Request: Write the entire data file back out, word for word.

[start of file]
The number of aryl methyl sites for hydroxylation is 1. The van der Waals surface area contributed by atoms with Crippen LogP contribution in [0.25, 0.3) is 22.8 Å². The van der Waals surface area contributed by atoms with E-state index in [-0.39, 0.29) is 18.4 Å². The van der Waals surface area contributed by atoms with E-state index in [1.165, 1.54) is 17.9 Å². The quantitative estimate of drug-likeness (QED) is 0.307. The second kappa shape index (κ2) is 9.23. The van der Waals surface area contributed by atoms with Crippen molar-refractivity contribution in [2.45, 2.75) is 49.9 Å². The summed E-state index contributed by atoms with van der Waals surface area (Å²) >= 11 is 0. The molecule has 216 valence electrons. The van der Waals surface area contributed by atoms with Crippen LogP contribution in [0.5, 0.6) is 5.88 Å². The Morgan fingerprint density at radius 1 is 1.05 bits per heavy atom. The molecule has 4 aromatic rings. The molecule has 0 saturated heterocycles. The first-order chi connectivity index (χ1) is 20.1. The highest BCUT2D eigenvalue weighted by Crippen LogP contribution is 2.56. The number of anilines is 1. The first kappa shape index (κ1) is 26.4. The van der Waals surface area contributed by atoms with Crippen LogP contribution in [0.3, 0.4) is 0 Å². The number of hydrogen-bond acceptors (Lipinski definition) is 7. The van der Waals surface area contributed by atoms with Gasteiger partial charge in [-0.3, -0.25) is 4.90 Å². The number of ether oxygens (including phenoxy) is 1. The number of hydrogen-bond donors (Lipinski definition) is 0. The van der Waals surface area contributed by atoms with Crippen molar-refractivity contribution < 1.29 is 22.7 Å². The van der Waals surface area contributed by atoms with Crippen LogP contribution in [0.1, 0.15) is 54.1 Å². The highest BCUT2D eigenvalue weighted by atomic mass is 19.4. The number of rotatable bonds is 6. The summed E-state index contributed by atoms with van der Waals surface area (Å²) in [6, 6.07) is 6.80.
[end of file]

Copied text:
The number of aryl methyl sites for hydroxylation is 1. The van der Waals surface area contributed by atoms with Crippen LogP contribution in [0.25, 0.3) is 22.8 Å². The van der Waals surface area contributed by atoms with E-state index in [-0.39, 0.29) is 18.4 Å². The van der Waals surface area contributed by atoms with E-state index in [1.165, 1.54) is 17.9 Å². The quantitative estimate of drug-likeness (QED) is 0.307. The second kappa shape index (κ2) is 9.23. The van der Waals surface area contributed by atoms with Crippen molar-refractivity contribution in [2.45, 2.75) is 49.9 Å². The summed E-state index contributed by atoms with van der Waals surface area (Å²) >= 11 is 0. The molecule has 216 valence electrons. The van der Waals surface area contributed by atoms with Crippen LogP contribution in [0.5, 0.6) is 5.88 Å². The Morgan fingerprint density at radius 1 is 1.05 bits per heavy atom. The molecule has 4 aromatic rings. The molecule has 0 saturated heterocycles. The first-order chi connectivity index (χ1) is 20.1. The highest BCUT2D eigenvalue weighted by Crippen LogP contribution is 2.56. The number of anilines is 1. The first kappa shape index (κ1) is 26.4. The van der Waals surface area contributed by atoms with Crippen LogP contribution in [0.3, 0.4) is 0 Å². The number of hydrogen-bond acceptors (Lipinski definition) is 7. The van der Waals surface area contributed by atoms with Gasteiger partial charge in [-0.3, -0.25) is 4.90 Å². The number of ether oxygens (including phenoxy) is 1. The number of hydrogen-bond donors (Lipinski definition) is 0. The van der Waals surface area contributed by atoms with Crippen molar-refractivity contribution < 1.29 is 22.7 Å². The van der Waals surface area contributed by atoms with Crippen LogP contribution in [0.1, 0.15) is 54.1 Å². The highest BCUT2D eigenvalue weighted by atomic mass is 19.4. The number of rotatable bonds is 6. The summed E-state index contributed by atoms with van der Waals surface area (Å²) in [6, 6.07) is 6.80.